Which brings us to the latest debate in DC. As anyone who’s watched any of the debates knows, the current GOP candidates won’t say the name “Bush” at gunpoint, but will coo “Reagan” over and over and over again, in the fervent hope that some of his teflon magic will ooze all over them.

Which is why Reagan’s record on racial matters is in the news again. David Brooks has been claiming that Reagan’s getting unfairly tarred with the racist brush and in an extremely uncommon turn of events, two of his fellow columnists at the Times have now called him on his revisionist history.

Look, do I really think Reagan was a racist? I have absolutely no way of knowing what was in his heart. But here’s what I do know: he frequently used the same language that racists use, which means he either was one or he found it politically expedient to reach out to them. Either way, this beloved president from our past is far from a shining example of Americanism, but someone to be rather ashamed of.

Righting Reagan’s Wrongs?

Let’s set the record straight on Ronald Reagan’s campaign kickoff in 1980.

Early one morning in the late spring of 1964, Dr. Carolyn Goodman, her husband, Robert, and their 17-year-old son, David, said goodbye to David’s brother, Andrew, who was 20.

They hugged in the family’s apartment on the Upper West Side of Manhattan, and Andrew left. He was on his way to the racial hell of Mississippi to join in the effort to encourage local blacks to register and vote.

It was a dangerous mission, and Andrew’s parents were reluctant to let him go. But the family had always believed strongly in equal rights and the benefits of social activism. “I didn’t have the right,” Dr. Goodman would tell me many years later, “to tell him not to go.”

After a brief stopover in Ohio, Andrew traveled to the town of Philadelphia in Neshoba County, Mississippi, a vicious white-supremacist stronghold. Just days earlier, members of the Ku Klux Klan had firebombed a black church in the county and had beaten terrified worshipers.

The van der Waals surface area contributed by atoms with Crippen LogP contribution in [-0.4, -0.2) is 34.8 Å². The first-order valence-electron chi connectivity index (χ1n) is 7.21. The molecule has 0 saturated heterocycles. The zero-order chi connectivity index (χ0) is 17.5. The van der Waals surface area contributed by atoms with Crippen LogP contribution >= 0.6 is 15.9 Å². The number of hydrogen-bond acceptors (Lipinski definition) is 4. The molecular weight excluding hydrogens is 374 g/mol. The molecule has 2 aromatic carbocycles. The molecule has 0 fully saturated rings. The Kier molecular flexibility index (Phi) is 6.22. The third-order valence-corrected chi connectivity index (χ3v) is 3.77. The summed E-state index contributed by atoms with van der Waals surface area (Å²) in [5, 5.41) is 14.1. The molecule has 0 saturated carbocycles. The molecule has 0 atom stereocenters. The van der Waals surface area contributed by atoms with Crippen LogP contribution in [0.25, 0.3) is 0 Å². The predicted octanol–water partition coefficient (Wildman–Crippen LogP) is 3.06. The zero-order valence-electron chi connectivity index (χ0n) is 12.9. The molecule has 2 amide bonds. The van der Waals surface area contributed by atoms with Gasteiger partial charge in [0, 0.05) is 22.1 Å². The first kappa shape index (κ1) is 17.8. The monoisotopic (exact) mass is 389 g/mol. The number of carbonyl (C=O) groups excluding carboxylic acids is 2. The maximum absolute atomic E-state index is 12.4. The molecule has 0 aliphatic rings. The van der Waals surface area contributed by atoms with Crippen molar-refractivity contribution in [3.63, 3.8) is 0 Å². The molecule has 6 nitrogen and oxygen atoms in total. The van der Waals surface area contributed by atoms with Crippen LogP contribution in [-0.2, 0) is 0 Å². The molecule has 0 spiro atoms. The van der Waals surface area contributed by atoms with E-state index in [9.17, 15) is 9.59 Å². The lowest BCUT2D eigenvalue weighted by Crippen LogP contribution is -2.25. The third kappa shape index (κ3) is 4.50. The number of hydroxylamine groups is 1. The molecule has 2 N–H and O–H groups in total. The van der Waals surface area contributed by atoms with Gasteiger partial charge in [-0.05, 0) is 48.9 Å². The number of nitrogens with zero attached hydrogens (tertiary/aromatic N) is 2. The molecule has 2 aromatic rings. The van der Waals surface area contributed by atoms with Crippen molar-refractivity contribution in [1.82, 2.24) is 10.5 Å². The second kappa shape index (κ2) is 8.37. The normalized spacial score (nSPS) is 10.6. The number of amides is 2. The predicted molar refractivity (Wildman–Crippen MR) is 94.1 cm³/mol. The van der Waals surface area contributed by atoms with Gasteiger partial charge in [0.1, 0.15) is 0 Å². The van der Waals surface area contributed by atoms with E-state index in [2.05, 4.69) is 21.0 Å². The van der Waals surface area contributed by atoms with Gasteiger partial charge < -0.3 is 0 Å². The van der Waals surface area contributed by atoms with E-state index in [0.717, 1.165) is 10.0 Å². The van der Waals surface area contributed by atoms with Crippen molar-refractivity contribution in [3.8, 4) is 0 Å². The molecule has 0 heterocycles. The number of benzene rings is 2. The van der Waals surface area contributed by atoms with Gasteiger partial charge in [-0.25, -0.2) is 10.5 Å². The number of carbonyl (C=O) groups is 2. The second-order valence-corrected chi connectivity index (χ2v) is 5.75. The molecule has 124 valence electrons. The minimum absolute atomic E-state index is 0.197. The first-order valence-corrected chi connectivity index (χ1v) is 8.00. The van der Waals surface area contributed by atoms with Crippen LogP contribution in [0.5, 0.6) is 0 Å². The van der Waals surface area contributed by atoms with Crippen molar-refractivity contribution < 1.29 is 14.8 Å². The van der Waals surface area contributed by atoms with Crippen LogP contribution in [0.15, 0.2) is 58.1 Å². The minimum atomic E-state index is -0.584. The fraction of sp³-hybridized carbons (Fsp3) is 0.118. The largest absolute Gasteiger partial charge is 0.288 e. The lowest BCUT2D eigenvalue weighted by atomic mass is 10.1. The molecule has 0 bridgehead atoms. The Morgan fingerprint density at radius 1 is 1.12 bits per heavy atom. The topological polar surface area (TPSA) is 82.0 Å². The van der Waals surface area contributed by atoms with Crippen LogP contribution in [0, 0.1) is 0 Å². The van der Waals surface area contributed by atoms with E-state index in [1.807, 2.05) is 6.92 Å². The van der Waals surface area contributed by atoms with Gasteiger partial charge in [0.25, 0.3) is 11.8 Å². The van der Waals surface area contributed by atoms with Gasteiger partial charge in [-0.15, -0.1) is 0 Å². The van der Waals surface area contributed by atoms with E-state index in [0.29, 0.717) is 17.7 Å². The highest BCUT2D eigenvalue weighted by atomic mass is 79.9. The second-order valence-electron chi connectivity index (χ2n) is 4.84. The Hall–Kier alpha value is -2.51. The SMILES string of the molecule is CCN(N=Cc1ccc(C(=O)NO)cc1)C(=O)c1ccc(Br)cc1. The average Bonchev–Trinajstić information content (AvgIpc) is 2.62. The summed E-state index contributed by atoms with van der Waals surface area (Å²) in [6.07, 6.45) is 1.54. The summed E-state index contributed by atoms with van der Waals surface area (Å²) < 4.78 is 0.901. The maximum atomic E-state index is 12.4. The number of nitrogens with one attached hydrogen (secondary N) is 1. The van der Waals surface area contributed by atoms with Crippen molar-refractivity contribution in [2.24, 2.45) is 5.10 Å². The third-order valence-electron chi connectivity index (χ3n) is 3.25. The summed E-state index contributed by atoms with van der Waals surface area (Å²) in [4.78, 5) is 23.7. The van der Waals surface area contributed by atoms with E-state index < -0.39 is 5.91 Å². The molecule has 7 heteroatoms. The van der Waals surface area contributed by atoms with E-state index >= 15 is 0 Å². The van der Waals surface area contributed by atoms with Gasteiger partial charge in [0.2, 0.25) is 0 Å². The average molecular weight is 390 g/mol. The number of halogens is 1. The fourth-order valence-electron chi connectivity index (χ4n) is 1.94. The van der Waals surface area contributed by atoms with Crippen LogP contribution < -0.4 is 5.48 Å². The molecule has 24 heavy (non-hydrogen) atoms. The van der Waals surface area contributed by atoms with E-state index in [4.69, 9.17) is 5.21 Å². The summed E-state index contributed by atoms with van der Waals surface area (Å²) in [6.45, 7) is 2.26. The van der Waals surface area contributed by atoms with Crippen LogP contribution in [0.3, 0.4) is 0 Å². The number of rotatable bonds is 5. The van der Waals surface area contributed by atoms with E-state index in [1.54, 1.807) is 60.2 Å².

Andrew would not survive very long. On June 21, one day after his arrival, he and fellow activists Michael Schwerner and James Chaney disappeared. Their bodies wouldn’t be found until August. All had been murdered, shot to death by whites enraged at the very idea of people trying to secure the rights of African-Americans.

The murders were among the most notorious in American history. They constituted Neshoba County’s primary claim to fame when Reagan won the Republican Party’s nomination for president in 1980. The case was still a festering sore at that time. Some of the conspirators were still being protected by the local community. And white supremacy was still the order of the day.

That was the atmosphere and that was the place that Reagan chose as the first stop in his general election campaign. The campaign debuted at the Neshoba County Fair in front of a white and, at times, raucous crowd of perhaps 10,000, chanting: “We want Reagan! We want Reagan!”

Reagan was the first presidential candidate ever to appear at the fair, and he knew exactly what he was doing when he told that crowd, “I believe in states’ rights.”

Reagan apologists have every right to be ashamed of that appearance by their hero, but they have no right to change the meaning of it, which was unmistakable. Commentators have been trying of late to put this appearance by Reagan into a racially benign context.

That won’t wash. Reagan may have been blessed with a Hollywood smile and an avuncular delivery, but he was elbow deep in the same old race-baiting Southern strategy of Goldwater and Nixon.

Everybody watching the 1980 campaign knew what Reagan was signaling at the fair. Whites and blacks, Democrats and Republicans — they all knew. The news media knew. The race haters and the people appalled by racial hatred knew. And Reagan knew.

He was tapping out the code. It was understood that when politicians started chirping about “states’ rights” to white people in places like Neshoba County they were saying that when it comes down to you and the blacks, we’re with you.